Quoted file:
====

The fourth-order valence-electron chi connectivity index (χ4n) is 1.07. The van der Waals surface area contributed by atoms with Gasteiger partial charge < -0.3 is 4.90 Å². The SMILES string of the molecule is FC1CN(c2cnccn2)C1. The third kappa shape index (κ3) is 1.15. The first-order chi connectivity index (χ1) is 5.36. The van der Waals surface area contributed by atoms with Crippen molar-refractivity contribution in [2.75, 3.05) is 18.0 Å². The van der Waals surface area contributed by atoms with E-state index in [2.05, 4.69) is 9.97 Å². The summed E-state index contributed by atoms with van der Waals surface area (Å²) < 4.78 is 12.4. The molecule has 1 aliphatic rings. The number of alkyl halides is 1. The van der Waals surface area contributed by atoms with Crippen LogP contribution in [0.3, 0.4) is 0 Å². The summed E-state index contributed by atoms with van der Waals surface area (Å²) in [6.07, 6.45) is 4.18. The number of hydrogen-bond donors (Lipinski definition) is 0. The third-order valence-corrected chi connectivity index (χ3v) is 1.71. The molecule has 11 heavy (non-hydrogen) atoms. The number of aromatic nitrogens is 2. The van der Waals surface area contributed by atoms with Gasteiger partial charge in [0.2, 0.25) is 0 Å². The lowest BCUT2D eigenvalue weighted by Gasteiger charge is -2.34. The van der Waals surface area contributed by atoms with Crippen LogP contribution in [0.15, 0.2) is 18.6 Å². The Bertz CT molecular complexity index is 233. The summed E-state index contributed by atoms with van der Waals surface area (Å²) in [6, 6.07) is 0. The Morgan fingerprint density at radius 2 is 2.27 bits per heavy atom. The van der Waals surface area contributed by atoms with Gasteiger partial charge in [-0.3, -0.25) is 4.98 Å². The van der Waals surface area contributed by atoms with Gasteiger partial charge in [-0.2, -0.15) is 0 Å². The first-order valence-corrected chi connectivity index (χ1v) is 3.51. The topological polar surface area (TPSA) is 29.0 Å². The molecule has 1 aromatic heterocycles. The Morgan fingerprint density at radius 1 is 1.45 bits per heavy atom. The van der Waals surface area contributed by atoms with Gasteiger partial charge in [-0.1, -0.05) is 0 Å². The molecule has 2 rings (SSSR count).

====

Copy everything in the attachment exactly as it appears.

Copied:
The fourth-order valence-electron chi connectivity index (χ4n) is 1.07. The van der Waals surface area contributed by atoms with Gasteiger partial charge < -0.3 is 4.90 Å². The SMILES string of the molecule is FC1CN(c2cnccn2)C1. The third kappa shape index (κ3) is 1.15. The first-order chi connectivity index (χ1) is 5.36. The van der Waals surface area contributed by atoms with Crippen molar-refractivity contribution in [2.75, 3.05) is 18.0 Å². The van der Waals surface area contributed by atoms with E-state index in [2.05, 4.69) is 9.97 Å². The summed E-state index contributed by atoms with van der Waals surface area (Å²) < 4.78 is 12.4. The molecule has 1 aliphatic rings. The number of alkyl halides is 1. The van der Waals surface area contributed by atoms with Crippen LogP contribution in [0.3, 0.4) is 0 Å². The summed E-state index contributed by atoms with van der Waals surface area (Å²) in [6.07, 6.45) is 4.18. The number of hydrogen-bond donors (Lipinski definition) is 0. The third-order valence-corrected chi connectivity index (χ3v) is 1.71. The molecule has 11 heavy (non-hydrogen) atoms. The number of aromatic nitrogens is 2. The van der Waals surface area contributed by atoms with Gasteiger partial charge in [0.2, 0.25) is 0 Å². The lowest BCUT2D eigenvalue weighted by Gasteiger charge is -2.34. The van der Waals surface area contributed by atoms with Crippen LogP contribution in [0.15, 0.2) is 18.6 Å². The Bertz CT molecular complexity index is 233. The summed E-state index contributed by atoms with van der Waals surface area (Å²) in [6, 6.07) is 0. The Morgan fingerprint density at radius 2 is 2.27 bits per heavy atom. The van der Waals surface area contributed by atoms with Gasteiger partial charge in [-0.3, -0.25) is 4.98 Å². The van der Waals surface area contributed by atoms with Gasteiger partial charge in [-0.2, -0.15) is 0 Å². The first-order valence-corrected chi connectivity index (χ1v) is 3.51. The topological polar surface area (TPSA) is 29.0 Å². The molecule has 1 aromatic heterocycles. The Morgan fingerprint density at radius 1 is 1.45 bits per heavy atom. The van der Waals surface area contributed by atoms with Gasteiger partial charge in [-0.1, -0.05) is 0 Å². The molecule has 2 rings (SSSR count).